By John Brown Miller, Ph.D.
Over the last decade, Enterprise Risk Management (ERM) has emerged as an impressive, $22 billion market segment, along with a more descriptive name — “the eGRC Market.” (July 20, 2017 release by TheStreet on PR Newswire) The “Enterprise Governance Risk Compliance” market (ERM for simplicity here) is expected to grow to $44 billion by 2022 (at a compound annual growth rate of nearly 15 percent). Eighty percent of global Fortune 1000 companies use ERM logic, software, and services to analyze the effect of uncertainty on objectives — i.e. “risk.” Expertise services and software have followed closely behind the adoption and use of ISO Standard 31000:2009(En) in 2009. Software developers in the ERM space include Microsoft, BWise, SAS, IBM, FIS, Thomson Reuters, Wolters Kluwer, MetricStream, EMC, Oracle, and SAP.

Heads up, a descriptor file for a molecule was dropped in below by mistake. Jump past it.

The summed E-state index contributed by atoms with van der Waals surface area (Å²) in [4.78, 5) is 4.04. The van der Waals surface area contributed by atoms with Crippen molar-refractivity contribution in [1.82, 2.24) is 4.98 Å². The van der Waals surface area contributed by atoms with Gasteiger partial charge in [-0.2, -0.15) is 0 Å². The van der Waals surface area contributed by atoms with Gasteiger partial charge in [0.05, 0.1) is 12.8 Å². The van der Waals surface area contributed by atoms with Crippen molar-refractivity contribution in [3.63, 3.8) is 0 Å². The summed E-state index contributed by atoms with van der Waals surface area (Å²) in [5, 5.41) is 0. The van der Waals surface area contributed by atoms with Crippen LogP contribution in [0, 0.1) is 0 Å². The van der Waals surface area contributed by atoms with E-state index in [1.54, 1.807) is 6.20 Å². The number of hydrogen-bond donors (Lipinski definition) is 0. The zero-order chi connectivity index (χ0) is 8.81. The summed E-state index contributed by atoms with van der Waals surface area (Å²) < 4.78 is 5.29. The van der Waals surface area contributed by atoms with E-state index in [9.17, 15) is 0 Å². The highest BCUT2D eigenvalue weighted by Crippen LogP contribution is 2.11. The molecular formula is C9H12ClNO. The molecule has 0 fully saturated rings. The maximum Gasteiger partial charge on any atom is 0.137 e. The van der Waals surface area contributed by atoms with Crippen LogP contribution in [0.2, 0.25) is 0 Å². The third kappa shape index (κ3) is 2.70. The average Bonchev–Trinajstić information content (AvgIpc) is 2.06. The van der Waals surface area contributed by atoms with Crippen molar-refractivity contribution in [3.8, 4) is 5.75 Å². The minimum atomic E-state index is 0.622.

Not surprisingly, infrastructure owners have the same or similar “risk management” interests as private manufacturers and service providers across the world:
- to assure safety of personnel and the public;
- to meet level of service commitments;
- to comply with laws and regulations;
- to prevent disruption in the usefulness and availability of assets;
- to earn and maintain public trust;
- to protect financial health; and
- to improve system performance and capability.
ERM systems are in widespread use in manufacturing, medical devices, fleet maintenance, and aviation. ERM has also been adopted and deployed as an organizational principle for public entities that manage public infrastructure networks. Much of the experience with ERM in the public infrastructure space is outside the United States — Australia, Canada, England, Scotland, Holland are examples.